It's always the same story. The little start-ups rise up, with really good ideas. But we buy some out, push others down, and it all ends happily for Wall Street. Ahhhhh! Now kiss-kiss and night-night.
Never mind the constant change, or that the mommy-and-daddy who put you down for the night might not be the same mommy-and-daddy you wake up to in the morning.
The Wall Street fairy story works for the same reason the Disney stories work. On its own terms, seen only from inside its own universe, that's the only reality there is.
With Shrek, William Stieg tried to break-down this story, first in The New Yorker, and later on behalf of Dreamworks. Wall Street will argue that this story too ended happily. Dreamworks became part of Viacom.
But much changed. Dreamworks' founders became part-owners of Viacom, with guarantees for their wealth and work. Wall Street went on, but Wall Street was changed.
The same is true for open source. In spinning his comforting tale for Research 2.0, Dennis Byron notes that IBM now gets as much sales volume from open source as Red Hat. He also cites Sun's acquisition of mySQL.
But what really happened? IBM and Sun, two of the biggest IT vendors of our time, were completely transformed by open source. HP is now seeking a similar transformation through its two new sites, Fossology and Fossbazaar.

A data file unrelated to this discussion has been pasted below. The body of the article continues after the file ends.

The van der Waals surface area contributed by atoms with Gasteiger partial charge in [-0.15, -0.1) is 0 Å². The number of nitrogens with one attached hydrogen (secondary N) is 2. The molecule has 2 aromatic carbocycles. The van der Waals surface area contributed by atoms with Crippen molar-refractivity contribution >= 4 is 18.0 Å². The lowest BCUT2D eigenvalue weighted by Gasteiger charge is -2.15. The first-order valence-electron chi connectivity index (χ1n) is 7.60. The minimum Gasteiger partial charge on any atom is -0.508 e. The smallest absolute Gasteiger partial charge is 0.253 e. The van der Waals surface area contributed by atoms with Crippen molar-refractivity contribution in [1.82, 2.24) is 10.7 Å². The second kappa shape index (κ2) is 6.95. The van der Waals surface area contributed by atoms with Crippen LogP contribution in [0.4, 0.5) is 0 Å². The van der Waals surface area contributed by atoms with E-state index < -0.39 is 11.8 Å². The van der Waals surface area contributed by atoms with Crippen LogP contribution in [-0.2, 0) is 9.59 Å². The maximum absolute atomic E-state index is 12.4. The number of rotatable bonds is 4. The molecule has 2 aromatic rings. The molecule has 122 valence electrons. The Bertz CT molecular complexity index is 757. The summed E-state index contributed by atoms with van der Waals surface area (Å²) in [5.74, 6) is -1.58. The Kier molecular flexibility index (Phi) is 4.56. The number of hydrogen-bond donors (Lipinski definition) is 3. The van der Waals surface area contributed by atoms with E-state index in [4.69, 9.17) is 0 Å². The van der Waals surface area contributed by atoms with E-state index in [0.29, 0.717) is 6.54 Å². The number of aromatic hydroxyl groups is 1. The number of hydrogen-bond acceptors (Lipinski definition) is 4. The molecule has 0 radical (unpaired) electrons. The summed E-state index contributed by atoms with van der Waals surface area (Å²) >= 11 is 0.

Today's IBM is a world away from the old firm which fought the government, then Microsoft, over control of standards and customers. Sun's transformation has been even faster and even more complete.
It's similar to the impact of blogging on journalism. Just because I'm now blogging at ZDNet doesn't mean my work is the same, or that the business models at ZDNet are the same.
Blogging has brought new skills, new voices, new competition, and new business models to journalism, which every news organization has been forced to adapt to.
It's Wall Street's ability to adapt and change which allows it to maintain its hold on the business world. The names, the companies, the values, the leaders are always changing.
It's a very scary world out there, not comfortable at all, and what you think is true, what's right-and-wrong, is always subject to question.
Which was Stieg's original point.